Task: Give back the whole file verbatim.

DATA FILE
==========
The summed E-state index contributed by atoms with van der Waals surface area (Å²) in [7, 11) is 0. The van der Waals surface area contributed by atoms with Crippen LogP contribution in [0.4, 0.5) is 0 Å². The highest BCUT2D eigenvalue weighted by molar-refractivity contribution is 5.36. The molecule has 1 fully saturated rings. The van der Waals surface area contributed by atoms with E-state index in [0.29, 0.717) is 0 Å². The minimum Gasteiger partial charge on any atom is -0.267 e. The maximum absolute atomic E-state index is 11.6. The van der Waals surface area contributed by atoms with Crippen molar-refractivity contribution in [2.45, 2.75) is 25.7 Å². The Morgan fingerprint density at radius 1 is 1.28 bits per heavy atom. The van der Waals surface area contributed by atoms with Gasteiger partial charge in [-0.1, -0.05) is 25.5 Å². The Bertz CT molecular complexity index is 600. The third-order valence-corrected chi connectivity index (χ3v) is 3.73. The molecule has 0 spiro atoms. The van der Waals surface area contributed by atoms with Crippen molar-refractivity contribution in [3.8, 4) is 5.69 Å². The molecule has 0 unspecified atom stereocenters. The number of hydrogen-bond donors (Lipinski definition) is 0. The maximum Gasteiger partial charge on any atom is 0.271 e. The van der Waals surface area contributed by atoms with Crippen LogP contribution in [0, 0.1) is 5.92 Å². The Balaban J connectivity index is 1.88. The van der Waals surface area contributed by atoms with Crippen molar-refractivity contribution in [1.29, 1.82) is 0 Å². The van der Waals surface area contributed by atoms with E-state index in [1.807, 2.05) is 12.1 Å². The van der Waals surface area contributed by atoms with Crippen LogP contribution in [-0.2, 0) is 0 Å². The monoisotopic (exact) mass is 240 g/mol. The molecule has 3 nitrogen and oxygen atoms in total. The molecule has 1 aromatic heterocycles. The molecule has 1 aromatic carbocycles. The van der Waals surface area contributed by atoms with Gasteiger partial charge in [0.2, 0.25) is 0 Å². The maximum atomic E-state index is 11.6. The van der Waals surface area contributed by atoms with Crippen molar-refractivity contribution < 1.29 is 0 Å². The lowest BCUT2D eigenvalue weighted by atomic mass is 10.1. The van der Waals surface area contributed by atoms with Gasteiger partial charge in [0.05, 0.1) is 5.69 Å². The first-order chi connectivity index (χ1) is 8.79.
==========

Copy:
The summed E-state index contributed by atoms with van der Waals surface area (Å²) in [7, 11) is 0. The van der Waals surface area contributed by atoms with Crippen LogP contribution in [0.4, 0.5) is 0 Å². The highest BCUT2D eigenvalue weighted by molar-refractivity contribution is 5.36. The molecule has 1 fully saturated rings. The van der Waals surface area contributed by atoms with E-state index in [0.29, 0.717) is 0 Å². The minimum Gasteiger partial charge on any atom is -0.267 e. The maximum absolute atomic E-state index is 11.6. The van der Waals surface area contributed by atoms with Crippen molar-refractivity contribution in [2.45, 2.75) is 25.7 Å². The Morgan fingerprint density at radius 1 is 1.28 bits per heavy atom. The van der Waals surface area contributed by atoms with Gasteiger partial charge in [-0.1, -0.05) is 25.5 Å². The Bertz CT molecular complexity index is 600. The third-order valence-corrected chi connectivity index (χ3v) is 3.73. The molecule has 0 spiro atoms. The van der Waals surface area contributed by atoms with Crippen molar-refractivity contribution in [3.8, 4) is 5.69 Å². The molecule has 0 unspecified atom stereocenters. The number of hydrogen-bond donors (Lipinski definition) is 0. The maximum Gasteiger partial charge on any atom is 0.271 e. The van der Waals surface area contributed by atoms with Crippen LogP contribution in [0, 0.1) is 5.92 Å². The Balaban J connectivity index is 1.88. The van der Waals surface area contributed by atoms with Crippen molar-refractivity contribution in [1.29, 1.82) is 0 Å². The van der Waals surface area contributed by atoms with E-state index in [1.807, 2.05) is 12.1 Å². The van der Waals surface area contributed by atoms with Crippen LogP contribution in [-0.2, 0) is 0 Å². The monoisotopic (exact) mass is 240 g/mol. The molecule has 3 nitrogen and oxygen atoms in total. The molecule has 1 aromatic heterocycles. The molecule has 1 aromatic carbocycles. The van der Waals surface area contributed by atoms with Gasteiger partial charge in [0.2, 0.25) is 0 Å². The maximum atomic E-state index is 11.6. The van der Waals surface area contributed by atoms with Crippen molar-refractivity contribution < 1.29 is 0 Å². The lowest BCUT2D eigenvalue weighted by atomic mass is 10.1. The van der Waals surface area contributed by atoms with Gasteiger partial charge in [0.05, 0.1) is 5.69 Å². The first-order chi connectivity index (χ1) is 8.79.